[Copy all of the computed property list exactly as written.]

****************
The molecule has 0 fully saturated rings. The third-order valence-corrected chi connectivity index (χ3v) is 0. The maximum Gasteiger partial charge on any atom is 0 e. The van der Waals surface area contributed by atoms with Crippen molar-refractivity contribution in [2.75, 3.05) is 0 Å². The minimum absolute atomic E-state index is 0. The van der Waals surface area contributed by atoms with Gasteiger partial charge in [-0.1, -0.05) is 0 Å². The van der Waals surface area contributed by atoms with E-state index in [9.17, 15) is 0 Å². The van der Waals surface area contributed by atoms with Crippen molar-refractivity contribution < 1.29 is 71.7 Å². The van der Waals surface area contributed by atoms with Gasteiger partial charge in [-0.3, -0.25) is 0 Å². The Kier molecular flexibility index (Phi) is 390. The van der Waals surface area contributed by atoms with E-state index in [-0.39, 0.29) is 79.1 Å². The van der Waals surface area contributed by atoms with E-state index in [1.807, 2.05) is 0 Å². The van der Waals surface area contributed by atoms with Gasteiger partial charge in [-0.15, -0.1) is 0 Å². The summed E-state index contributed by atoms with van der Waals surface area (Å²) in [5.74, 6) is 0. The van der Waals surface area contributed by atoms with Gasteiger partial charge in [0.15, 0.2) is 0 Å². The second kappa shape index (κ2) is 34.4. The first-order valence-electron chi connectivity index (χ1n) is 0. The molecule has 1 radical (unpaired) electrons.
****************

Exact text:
The molecule has 0 fully saturated rings. The third-order valence-corrected chi connectivity index (χ3v) is 0. The maximum Gasteiger partial charge on any atom is 0 e. The van der Waals surface area contributed by atoms with Crippen molar-refractivity contribution in [2.75, 3.05) is 0 Å². The minimum absolute atomic E-state index is 0. The van der Waals surface area contributed by atoms with Gasteiger partial charge in [-0.1, -0.05) is 0 Å². The van der Waals surface area contributed by atoms with E-state index in [9.17, 15) is 0 Å². The van der Waals surface area contributed by atoms with Crippen molar-refractivity contribution < 1.29 is 71.7 Å². The van der Waals surface area contributed by atoms with Gasteiger partial charge in [-0.3, -0.25) is 0 Å². The Kier molecular flexibility index (Phi) is 390. The van der Waals surface area contributed by atoms with E-state index in [-0.39, 0.29) is 79.1 Å². The van der Waals surface area contributed by atoms with E-state index in [1.807, 2.05) is 0 Å². The van der Waals surface area contributed by atoms with Gasteiger partial charge in [-0.15, -0.1) is 0 Å². The summed E-state index contributed by atoms with van der Waals surface area (Å²) in [5.74, 6) is 0. The van der Waals surface area contributed by atoms with Gasteiger partial charge in [0.15, 0.2) is 0 Å². The second kappa shape index (κ2) is 34.4. The first-order valence-electron chi connectivity index (χ1n) is 0. The molecule has 1 radical (unpaired) electrons.